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Of the Persian Astronomy in particular.

THE ancient persians, from the time of Darius Ochus, had made a great number of observations. They particularly applied themselves to determine the length of the solar year, to which they referred all the measures of time. Having fixed it's duration to 365 days fix hours, they sunk these six hours, or fractional part of a day, by intercalating a month of thirty days once in a hundred and twenty years; which amounts to the same as a day every four years in the julian account. They likewise placed this intercalary month succeflively the first in the year, the second, and so on; by which means it made a complete revolution through the year, and gave occasion to various religious ceremonies. When the persians were subjected to the yoke of the arabs, the practice of computing by lunar revolutions, which was followed by the conquerors, became that of the conquered likewise. But on But on the recovery of their freedom, they resumed their ancient method about the year 1079. At that time the persian astronomer Omar Cheyam, in order to rectify the ancient calendar of his nation, founded on the hypothesis of a year about eleven minutes too long, conceived the idea of adding a day every fourth year, seven times following, and then a day on the fifth year; which is the same thing as if


he had added eight days every thirty-third year. This system, which comes very near to the truth, was adopted, and has been retained by the persians.

Several of the persian emperors also zealously patronised astronomy. It was a kind of religion of the state. Chioniades, a greek author, who lived in the thirteenth century, relates that the persians were so jealous of their acquirements in this science, that the communication of them to foreigners was prohibited by a law, except on very rare occasions, which were left to the decision of the emperor. This prohibition was founded on a prophecy, which foretold, that the christians would one day overturn the persian empire by means derived from the science of astronomy. Chioniades himself found great difficulty in being admitted to receive lessons from the persian astronomers, though he had been strongly recommended by the emperor of Constantinople, then connected with the persian emperor by the ties both of friendship and interest. From this intercourse he brought back into Greece some astronomical tables, which, according to Bouillaud, were very accurate for the time when they were calculated.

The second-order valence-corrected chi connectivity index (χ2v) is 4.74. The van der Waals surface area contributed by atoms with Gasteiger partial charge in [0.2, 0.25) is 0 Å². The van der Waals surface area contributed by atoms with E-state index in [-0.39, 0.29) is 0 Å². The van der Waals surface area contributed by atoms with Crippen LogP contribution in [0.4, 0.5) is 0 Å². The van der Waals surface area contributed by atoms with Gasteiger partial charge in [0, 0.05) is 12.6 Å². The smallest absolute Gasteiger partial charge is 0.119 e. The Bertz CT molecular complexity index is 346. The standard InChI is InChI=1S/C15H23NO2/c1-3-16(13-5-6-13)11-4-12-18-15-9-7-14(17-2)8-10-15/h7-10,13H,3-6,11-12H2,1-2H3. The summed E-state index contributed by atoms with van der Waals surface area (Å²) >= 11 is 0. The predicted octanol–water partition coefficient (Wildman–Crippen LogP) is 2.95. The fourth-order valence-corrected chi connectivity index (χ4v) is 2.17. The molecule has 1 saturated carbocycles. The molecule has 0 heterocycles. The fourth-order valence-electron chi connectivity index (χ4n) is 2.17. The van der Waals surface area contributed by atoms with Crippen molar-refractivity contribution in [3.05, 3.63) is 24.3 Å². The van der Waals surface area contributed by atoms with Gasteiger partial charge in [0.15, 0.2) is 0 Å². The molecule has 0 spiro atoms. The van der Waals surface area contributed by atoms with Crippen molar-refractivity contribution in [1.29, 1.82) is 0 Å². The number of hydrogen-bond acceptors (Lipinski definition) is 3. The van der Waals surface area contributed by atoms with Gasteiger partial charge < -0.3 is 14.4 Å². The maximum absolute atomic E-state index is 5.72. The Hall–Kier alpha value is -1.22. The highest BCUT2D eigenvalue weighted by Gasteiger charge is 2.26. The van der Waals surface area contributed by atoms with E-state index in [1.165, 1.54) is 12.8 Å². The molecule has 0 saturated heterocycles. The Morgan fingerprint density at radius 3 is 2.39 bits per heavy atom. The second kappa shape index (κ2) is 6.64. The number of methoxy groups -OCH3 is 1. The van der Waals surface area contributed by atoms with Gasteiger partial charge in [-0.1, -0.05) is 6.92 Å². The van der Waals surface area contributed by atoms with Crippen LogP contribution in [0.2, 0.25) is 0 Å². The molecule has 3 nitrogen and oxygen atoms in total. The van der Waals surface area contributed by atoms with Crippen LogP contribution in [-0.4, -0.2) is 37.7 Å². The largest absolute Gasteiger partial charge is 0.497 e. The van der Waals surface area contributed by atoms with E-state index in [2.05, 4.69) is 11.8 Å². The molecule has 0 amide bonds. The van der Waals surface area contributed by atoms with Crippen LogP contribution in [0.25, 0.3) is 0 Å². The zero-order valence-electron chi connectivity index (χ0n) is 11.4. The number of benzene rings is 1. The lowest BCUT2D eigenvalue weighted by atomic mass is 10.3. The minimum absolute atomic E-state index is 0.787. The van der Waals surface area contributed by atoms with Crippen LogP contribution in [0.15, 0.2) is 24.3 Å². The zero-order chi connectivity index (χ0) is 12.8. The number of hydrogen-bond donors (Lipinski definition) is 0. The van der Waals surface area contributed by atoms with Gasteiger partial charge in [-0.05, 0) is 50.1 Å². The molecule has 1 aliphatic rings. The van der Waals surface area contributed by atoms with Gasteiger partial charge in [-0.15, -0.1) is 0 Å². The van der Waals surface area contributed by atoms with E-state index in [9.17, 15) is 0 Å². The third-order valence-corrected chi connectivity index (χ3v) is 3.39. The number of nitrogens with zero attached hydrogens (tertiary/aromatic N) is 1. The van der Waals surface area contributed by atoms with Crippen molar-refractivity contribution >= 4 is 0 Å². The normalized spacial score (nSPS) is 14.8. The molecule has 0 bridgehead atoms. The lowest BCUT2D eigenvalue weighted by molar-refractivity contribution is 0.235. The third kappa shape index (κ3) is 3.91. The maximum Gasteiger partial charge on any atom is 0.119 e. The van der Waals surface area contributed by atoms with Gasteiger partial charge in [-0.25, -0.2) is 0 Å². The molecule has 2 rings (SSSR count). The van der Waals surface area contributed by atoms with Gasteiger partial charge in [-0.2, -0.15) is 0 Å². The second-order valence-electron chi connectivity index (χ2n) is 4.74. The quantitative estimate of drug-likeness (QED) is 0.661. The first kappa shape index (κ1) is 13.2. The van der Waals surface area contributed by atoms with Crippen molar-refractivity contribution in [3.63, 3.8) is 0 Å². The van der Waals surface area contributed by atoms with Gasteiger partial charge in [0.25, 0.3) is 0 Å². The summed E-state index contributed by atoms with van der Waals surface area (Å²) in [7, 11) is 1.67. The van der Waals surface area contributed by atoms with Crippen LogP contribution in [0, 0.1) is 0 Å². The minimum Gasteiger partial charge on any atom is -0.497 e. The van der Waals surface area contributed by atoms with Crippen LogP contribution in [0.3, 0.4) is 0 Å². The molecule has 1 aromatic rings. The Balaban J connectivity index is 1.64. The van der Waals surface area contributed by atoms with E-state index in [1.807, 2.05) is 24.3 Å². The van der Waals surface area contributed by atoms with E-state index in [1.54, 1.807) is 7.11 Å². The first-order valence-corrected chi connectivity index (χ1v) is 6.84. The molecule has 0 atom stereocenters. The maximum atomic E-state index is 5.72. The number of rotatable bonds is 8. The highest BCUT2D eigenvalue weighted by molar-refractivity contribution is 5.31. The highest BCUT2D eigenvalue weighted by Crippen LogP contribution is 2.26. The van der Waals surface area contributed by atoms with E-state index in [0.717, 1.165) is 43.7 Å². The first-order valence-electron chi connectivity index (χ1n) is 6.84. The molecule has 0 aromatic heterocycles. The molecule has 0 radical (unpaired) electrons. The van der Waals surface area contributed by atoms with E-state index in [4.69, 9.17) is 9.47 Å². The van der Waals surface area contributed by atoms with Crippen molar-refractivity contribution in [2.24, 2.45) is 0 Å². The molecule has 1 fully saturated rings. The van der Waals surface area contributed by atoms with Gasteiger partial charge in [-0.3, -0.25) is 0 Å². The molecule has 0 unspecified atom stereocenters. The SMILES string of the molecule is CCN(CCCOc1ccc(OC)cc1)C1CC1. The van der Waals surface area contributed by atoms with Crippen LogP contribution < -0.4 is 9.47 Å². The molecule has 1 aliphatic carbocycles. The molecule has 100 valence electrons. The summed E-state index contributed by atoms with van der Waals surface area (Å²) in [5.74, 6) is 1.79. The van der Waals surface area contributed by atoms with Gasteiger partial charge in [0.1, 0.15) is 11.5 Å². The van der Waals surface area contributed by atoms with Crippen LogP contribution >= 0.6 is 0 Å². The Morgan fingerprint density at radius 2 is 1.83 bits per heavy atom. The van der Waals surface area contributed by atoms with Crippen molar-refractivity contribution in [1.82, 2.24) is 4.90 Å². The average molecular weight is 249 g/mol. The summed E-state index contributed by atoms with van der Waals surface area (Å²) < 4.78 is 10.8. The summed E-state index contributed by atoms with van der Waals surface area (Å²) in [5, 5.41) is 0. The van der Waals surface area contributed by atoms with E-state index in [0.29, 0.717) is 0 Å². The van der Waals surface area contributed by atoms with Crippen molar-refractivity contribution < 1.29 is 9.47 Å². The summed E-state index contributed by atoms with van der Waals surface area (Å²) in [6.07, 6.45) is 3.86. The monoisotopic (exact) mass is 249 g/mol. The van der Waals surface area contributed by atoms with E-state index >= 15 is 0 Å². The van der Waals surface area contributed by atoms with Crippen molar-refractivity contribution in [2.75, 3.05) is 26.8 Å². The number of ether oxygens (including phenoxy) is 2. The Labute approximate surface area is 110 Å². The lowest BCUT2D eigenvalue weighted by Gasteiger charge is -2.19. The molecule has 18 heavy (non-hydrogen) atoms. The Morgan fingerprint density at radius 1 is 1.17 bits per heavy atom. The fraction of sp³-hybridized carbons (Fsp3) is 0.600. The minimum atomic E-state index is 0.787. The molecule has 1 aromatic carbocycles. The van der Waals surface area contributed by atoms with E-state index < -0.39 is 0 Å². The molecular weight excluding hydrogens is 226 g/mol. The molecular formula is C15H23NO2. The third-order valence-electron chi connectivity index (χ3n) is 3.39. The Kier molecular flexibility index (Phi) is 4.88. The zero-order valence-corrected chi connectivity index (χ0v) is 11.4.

A descendent of Genghis khan, called by some Holagu Ilecou khan, by others Houlagou khan, who conquered Persia about the year 1264, honoured the sciences, which he himself cultivated; and during the remainder of his life seemed to bend his mind solely to render them flourishing throughout the vast extent of his dominions. In the city of Maragha, near Tauris, the capital of Media, he built an observatory, at which he assembled a great number of astronomers;


and appointed Nassir Eddin, who has been mentioned above, their president. This society was a kind of academy, which was the more flourishing, as it received every sort of encouragement from a generous prince, who was himself very learned. Nassir Eddin composed several astronomical works, among which were a Theory of the Motions of the heavenly Bodies, a Treatise on the Astrolabe, and some astronomical tables, which he entitled Itecalic Tables, as a record of his gratitude to his benefactor. It is said that Houlagou, feeling himself near his end, caused himself to be removed to the residence of these learned men, in whose arms he wished to resign his last breath, considering them as the children of his glory, and it's best heralds.